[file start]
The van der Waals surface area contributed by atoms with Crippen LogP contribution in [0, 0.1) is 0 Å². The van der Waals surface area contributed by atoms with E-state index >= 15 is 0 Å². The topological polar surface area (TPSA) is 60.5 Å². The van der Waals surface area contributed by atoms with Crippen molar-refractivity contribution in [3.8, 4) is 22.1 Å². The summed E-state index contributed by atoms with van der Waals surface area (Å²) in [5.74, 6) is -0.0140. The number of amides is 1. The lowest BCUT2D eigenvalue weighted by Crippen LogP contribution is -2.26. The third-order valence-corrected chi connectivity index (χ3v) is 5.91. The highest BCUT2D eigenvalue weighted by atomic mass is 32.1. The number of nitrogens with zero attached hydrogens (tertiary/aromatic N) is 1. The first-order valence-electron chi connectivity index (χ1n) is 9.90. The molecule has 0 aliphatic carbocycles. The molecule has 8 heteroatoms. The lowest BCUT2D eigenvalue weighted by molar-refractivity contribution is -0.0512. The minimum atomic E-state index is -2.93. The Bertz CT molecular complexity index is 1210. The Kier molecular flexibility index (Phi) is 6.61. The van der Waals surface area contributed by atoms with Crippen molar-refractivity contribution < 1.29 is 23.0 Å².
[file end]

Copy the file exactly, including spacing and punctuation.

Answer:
The van der Waals surface area contributed by atoms with Crippen LogP contribution in [0, 0.1) is 0 Å². The van der Waals surface area contributed by atoms with E-state index >= 15 is 0 Å². The topological polar surface area (TPSA) is 60.5 Å². The van der Waals surface area contributed by atoms with Crippen molar-refractivity contribution in [3.8, 4) is 22.1 Å². The summed E-state index contributed by atoms with van der Waals surface area (Å²) in [5.74, 6) is -0.0140. The number of amides is 1. The lowest BCUT2D eigenvalue weighted by Crippen LogP contribution is -2.26. The third-order valence-corrected chi connectivity index (χ3v) is 5.91. The highest BCUT2D eigenvalue weighted by atomic mass is 32.1. The number of nitrogens with zero attached hydrogens (tertiary/aromatic N) is 1. The first-order valence-electron chi connectivity index (χ1n) is 9.90. The molecule has 0 aliphatic carbocycles. The molecule has 8 heteroatoms. The lowest BCUT2D eigenvalue weighted by molar-refractivity contribution is -0.0512. The minimum atomic E-state index is -2.93. The Bertz CT molecular complexity index is 1210. The Kier molecular flexibility index (Phi) is 6.61. The van der Waals surface area contributed by atoms with Crippen molar-refractivity contribution < 1.29 is 23.0 Å².